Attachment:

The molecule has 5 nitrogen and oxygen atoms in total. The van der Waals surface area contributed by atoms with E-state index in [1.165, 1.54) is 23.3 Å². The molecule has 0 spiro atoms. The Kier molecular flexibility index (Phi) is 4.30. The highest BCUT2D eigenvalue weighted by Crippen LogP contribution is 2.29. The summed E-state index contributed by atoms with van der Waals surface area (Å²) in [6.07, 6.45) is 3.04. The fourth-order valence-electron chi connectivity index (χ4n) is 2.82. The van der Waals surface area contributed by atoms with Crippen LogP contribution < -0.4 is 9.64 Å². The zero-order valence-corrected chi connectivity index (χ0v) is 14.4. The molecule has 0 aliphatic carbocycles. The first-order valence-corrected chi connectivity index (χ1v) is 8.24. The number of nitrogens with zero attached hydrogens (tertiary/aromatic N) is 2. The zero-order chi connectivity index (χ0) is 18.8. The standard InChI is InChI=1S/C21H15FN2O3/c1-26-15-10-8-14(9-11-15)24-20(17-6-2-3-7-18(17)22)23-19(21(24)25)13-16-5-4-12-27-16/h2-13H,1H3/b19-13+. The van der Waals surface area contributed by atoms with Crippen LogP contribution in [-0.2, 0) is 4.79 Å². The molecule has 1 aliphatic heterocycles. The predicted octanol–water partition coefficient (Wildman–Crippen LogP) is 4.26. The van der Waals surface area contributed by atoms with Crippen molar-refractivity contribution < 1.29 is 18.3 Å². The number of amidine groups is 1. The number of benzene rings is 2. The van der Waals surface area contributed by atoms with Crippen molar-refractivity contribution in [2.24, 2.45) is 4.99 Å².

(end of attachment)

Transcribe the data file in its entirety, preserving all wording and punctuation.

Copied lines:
The molecule has 5 nitrogen and oxygen atoms in total. The van der Waals surface area contributed by atoms with E-state index in [1.165, 1.54) is 23.3 Å². The molecule has 0 spiro atoms. The Kier molecular flexibility index (Phi) is 4.30. The highest BCUT2D eigenvalue weighted by Crippen LogP contribution is 2.29. The summed E-state index contributed by atoms with van der Waals surface area (Å²) in [6.07, 6.45) is 3.04. The fourth-order valence-electron chi connectivity index (χ4n) is 2.82. The van der Waals surface area contributed by atoms with Crippen LogP contribution < -0.4 is 9.64 Å². The zero-order valence-corrected chi connectivity index (χ0v) is 14.4. The molecule has 0 aliphatic carbocycles. The first-order valence-corrected chi connectivity index (χ1v) is 8.24. The number of nitrogens with zero attached hydrogens (tertiary/aromatic N) is 2. The zero-order chi connectivity index (χ0) is 18.8. The standard InChI is InChI=1S/C21H15FN2O3/c1-26-15-10-8-14(9-11-15)24-20(17-6-2-3-7-18(17)22)23-19(21(24)25)13-16-5-4-12-27-16/h2-13H,1H3/b19-13+. The van der Waals surface area contributed by atoms with Crippen LogP contribution in [-0.2, 0) is 4.79 Å². The molecule has 1 aliphatic heterocycles. The predicted octanol–water partition coefficient (Wildman–Crippen LogP) is 4.26. The van der Waals surface area contributed by atoms with Crippen molar-refractivity contribution < 1.29 is 18.3 Å². The number of amidine groups is 1. The number of benzene rings is 2. The van der Waals surface area contributed by atoms with Crippen molar-refractivity contribution in [2.24, 2.45) is 4.99 Å².